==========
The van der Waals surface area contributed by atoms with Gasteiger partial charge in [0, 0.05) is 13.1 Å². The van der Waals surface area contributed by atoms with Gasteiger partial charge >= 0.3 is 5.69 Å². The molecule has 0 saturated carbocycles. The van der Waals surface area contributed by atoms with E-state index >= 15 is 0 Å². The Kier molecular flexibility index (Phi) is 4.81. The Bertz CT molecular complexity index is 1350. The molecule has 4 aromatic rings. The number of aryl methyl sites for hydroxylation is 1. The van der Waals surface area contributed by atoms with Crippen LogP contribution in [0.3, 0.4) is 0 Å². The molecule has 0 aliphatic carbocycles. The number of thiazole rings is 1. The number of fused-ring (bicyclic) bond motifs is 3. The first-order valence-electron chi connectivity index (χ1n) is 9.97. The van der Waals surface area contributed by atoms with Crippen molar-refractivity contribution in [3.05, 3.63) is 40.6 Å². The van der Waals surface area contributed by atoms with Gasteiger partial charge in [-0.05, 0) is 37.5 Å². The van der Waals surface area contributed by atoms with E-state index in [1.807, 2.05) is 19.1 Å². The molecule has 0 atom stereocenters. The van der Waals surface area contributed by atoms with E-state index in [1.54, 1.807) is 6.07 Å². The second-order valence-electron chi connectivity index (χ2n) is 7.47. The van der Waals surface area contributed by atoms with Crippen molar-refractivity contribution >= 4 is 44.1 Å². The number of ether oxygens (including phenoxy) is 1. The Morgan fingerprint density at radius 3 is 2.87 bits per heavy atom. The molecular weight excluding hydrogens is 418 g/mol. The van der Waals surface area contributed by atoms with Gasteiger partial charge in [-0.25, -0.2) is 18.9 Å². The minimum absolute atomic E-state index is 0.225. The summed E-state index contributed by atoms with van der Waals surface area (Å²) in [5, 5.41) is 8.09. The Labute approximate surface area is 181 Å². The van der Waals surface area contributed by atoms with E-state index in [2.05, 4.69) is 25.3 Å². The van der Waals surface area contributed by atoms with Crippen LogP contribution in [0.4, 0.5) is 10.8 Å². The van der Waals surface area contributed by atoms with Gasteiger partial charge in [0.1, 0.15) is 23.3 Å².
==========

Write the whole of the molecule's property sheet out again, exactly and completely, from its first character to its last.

The van der Waals surface area contributed by atoms with Gasteiger partial charge in [0, 0.05) is 13.1 Å². The van der Waals surface area contributed by atoms with Gasteiger partial charge >= 0.3 is 5.69 Å². The molecule has 0 saturated carbocycles. The van der Waals surface area contributed by atoms with E-state index >= 15 is 0 Å². The Kier molecular flexibility index (Phi) is 4.81. The Bertz CT molecular complexity index is 1350. The molecule has 4 aromatic rings. The number of aryl methyl sites for hydroxylation is 1. The van der Waals surface area contributed by atoms with Crippen LogP contribution in [0.3, 0.4) is 0 Å². The molecule has 0 aliphatic carbocycles. The number of thiazole rings is 1. The number of fused-ring (bicyclic) bond motifs is 3. The first-order valence-electron chi connectivity index (χ1n) is 9.97. The van der Waals surface area contributed by atoms with Crippen molar-refractivity contribution in [3.05, 3.63) is 40.6 Å². The van der Waals surface area contributed by atoms with Gasteiger partial charge in [-0.05, 0) is 37.5 Å². The van der Waals surface area contributed by atoms with E-state index in [1.807, 2.05) is 19.1 Å². The molecule has 0 atom stereocenters. The van der Waals surface area contributed by atoms with E-state index in [1.54, 1.807) is 6.07 Å². The second-order valence-electron chi connectivity index (χ2n) is 7.47. The van der Waals surface area contributed by atoms with Crippen molar-refractivity contribution >= 4 is 44.1 Å². The number of ether oxygens (including phenoxy) is 1. The Morgan fingerprint density at radius 3 is 2.87 bits per heavy atom. The molecular weight excluding hydrogens is 418 g/mol. The van der Waals surface area contributed by atoms with Gasteiger partial charge in [-0.25, -0.2) is 18.9 Å². The minimum absolute atomic E-state index is 0.225. The summed E-state index contributed by atoms with van der Waals surface area (Å²) in [5, 5.41) is 8.09. The Labute approximate surface area is 181 Å². The van der Waals surface area contributed by atoms with E-state index in [2.05, 4.69) is 25.3 Å². The van der Waals surface area contributed by atoms with Crippen LogP contribution in [0.4, 0.5) is 10.8 Å². The van der Waals surface area contributed by atoms with Gasteiger partial charge in [0.1, 0.15) is 23.3 Å².